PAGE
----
And bacterial influences are probably not all in the head. “It doesn’t take Einstein to realize that if you can do that for the brain, then symbiotic relationships could affect other organs in the body,” Pettersson says. “At the moment that’s just astrology, but it’s tickling to think about.”
The thought of microbes controlling the body may tickle Pettersson, but most people are squeamish about even having bacteria around. “Everywhere you look people are trying to
make the world germfree,” says Martin Blaser, a microbiologist at New York University.
But a bacteria-free world is neither practical nor healthy. Blaser and others think that hygienic practices are not only getting rid of pathogens but are also causing populations of helpful bacteria to dwindle, leading to disease. This disappearing-microbiota theory is slightly different from the hygiene hypothesis, which holds that reduced exposure to pathogens leads to a maladjusted immune system, which in turn causes allergies and asthma (SN: 8/26/00, p. 134). Breaking up with the bacterial buddies that humans evolved with could have even more profound effects on health.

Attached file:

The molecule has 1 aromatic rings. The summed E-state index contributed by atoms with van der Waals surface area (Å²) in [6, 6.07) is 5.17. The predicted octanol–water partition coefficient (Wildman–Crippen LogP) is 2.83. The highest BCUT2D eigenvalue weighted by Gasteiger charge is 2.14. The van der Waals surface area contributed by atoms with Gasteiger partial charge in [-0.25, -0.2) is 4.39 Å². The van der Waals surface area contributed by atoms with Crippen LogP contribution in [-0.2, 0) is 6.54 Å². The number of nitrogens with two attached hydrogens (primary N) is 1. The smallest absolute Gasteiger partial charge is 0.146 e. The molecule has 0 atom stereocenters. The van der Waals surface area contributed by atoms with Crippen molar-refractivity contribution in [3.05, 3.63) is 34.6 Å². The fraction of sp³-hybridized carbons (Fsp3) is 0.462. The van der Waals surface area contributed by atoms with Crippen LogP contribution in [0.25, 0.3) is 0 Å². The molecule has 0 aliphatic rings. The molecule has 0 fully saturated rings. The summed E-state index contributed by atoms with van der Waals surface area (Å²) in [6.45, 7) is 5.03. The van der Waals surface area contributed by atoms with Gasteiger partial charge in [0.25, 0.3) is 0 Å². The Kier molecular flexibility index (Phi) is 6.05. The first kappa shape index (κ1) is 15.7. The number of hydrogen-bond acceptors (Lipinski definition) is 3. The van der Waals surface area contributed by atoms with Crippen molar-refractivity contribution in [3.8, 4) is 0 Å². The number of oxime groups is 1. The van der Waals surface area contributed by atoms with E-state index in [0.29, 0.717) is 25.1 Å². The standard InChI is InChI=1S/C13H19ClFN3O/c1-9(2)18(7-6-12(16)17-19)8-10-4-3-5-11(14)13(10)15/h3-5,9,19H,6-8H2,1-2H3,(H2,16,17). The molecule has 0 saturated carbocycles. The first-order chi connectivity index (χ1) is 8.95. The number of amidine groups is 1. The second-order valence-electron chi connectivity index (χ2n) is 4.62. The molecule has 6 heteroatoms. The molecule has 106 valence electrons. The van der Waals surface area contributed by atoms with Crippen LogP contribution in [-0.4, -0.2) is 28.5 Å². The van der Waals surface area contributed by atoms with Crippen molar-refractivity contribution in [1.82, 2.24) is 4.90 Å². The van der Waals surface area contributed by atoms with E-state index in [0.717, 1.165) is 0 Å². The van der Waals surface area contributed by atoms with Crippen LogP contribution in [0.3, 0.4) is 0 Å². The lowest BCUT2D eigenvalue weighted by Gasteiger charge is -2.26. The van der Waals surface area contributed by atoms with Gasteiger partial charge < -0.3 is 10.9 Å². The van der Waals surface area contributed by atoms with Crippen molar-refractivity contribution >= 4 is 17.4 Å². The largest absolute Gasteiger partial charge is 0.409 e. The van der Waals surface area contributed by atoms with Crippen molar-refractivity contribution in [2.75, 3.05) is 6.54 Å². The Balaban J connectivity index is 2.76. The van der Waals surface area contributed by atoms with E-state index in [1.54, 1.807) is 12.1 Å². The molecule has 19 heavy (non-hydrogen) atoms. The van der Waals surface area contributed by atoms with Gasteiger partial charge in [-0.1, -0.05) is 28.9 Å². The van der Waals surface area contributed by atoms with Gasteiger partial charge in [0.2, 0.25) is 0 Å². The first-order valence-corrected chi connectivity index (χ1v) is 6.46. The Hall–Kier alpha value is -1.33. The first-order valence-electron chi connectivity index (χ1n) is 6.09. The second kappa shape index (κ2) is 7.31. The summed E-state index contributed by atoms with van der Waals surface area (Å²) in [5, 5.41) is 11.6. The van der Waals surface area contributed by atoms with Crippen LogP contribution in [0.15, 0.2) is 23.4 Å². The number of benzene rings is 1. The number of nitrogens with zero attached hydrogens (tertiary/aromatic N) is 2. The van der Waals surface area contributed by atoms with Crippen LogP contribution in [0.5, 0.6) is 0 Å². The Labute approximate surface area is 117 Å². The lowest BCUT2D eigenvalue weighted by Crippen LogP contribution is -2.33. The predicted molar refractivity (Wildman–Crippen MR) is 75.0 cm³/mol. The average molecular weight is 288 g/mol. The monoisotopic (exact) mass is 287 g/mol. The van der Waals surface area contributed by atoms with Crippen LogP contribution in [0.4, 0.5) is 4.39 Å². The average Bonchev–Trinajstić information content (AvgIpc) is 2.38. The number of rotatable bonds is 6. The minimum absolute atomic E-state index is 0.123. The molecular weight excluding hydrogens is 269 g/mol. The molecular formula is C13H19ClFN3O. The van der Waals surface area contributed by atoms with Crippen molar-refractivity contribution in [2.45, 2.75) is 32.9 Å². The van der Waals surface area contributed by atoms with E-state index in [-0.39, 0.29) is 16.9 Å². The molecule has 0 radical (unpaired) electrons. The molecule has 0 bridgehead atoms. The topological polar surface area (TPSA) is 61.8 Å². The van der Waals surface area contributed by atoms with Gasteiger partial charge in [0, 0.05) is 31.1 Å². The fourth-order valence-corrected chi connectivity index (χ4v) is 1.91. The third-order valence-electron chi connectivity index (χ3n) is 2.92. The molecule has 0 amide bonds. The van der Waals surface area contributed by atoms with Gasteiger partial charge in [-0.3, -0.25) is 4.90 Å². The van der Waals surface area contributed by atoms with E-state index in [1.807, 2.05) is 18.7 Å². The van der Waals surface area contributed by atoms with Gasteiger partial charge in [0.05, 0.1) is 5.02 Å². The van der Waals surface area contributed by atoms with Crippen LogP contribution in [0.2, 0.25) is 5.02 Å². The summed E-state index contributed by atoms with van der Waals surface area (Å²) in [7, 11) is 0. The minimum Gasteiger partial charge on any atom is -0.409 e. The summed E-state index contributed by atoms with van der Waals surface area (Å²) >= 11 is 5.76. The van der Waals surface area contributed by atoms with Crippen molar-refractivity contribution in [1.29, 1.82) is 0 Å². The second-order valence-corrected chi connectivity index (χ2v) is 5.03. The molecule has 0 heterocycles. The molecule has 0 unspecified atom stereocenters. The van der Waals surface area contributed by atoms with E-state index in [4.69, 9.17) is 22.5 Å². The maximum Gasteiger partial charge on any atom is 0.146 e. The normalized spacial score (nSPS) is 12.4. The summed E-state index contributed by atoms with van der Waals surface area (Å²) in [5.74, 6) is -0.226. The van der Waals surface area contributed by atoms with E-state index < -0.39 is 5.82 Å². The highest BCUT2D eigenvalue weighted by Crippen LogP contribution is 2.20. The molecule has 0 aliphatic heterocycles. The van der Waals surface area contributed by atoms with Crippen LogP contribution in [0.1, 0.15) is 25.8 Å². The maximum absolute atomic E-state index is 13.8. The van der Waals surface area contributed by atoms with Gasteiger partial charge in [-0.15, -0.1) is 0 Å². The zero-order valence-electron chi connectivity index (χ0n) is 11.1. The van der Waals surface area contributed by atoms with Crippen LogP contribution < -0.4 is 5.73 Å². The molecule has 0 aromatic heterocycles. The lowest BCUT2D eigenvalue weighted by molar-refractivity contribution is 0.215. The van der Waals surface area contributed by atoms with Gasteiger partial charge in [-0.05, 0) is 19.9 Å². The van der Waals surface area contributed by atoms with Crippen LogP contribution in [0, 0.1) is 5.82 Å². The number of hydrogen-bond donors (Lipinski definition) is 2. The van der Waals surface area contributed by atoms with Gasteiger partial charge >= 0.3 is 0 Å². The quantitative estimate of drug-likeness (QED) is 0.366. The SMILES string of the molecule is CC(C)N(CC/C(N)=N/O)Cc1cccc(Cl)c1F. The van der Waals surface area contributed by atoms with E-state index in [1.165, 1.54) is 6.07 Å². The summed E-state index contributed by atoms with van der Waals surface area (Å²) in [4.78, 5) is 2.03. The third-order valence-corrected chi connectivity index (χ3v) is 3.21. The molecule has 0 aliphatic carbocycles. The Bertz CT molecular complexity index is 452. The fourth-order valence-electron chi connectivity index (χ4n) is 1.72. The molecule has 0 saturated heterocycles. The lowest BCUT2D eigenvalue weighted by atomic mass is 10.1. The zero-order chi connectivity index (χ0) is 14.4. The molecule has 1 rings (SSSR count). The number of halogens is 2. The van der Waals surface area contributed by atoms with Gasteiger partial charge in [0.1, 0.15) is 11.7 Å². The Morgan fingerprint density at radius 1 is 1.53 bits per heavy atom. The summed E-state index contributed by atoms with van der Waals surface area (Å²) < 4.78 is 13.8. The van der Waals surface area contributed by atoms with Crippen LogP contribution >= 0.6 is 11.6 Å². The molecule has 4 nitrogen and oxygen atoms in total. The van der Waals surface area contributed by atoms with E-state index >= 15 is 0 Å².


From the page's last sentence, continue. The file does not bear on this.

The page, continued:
“Clean water is great. I wouldn’t choose otherwise, but sometimes there are unforeseen consequences,” Blaser says.
Consider Helicobacter pylori. These stomach bacteria have earned a bad reputation for causing ulcers and stomach cancer (SN: 9/1/07, p. 134), and most people have shed no tears over the organism’s declining presence in Europeans and North Americans. As the percentage of people carrying H. pylori has decreased, so have cases of ulcers and stomach cancer. But the loss of the bacteria is also associated with an increase in gastroesophageal reflux disease, Barrett’s esophagus (in which stomach acid damages the esophageal lining) and esophageal cancers. Those conditions are all caused by stomach acid getting into the esophagus; H. pylori helps reduce stomach acid production, partly by making its own version of an antacid.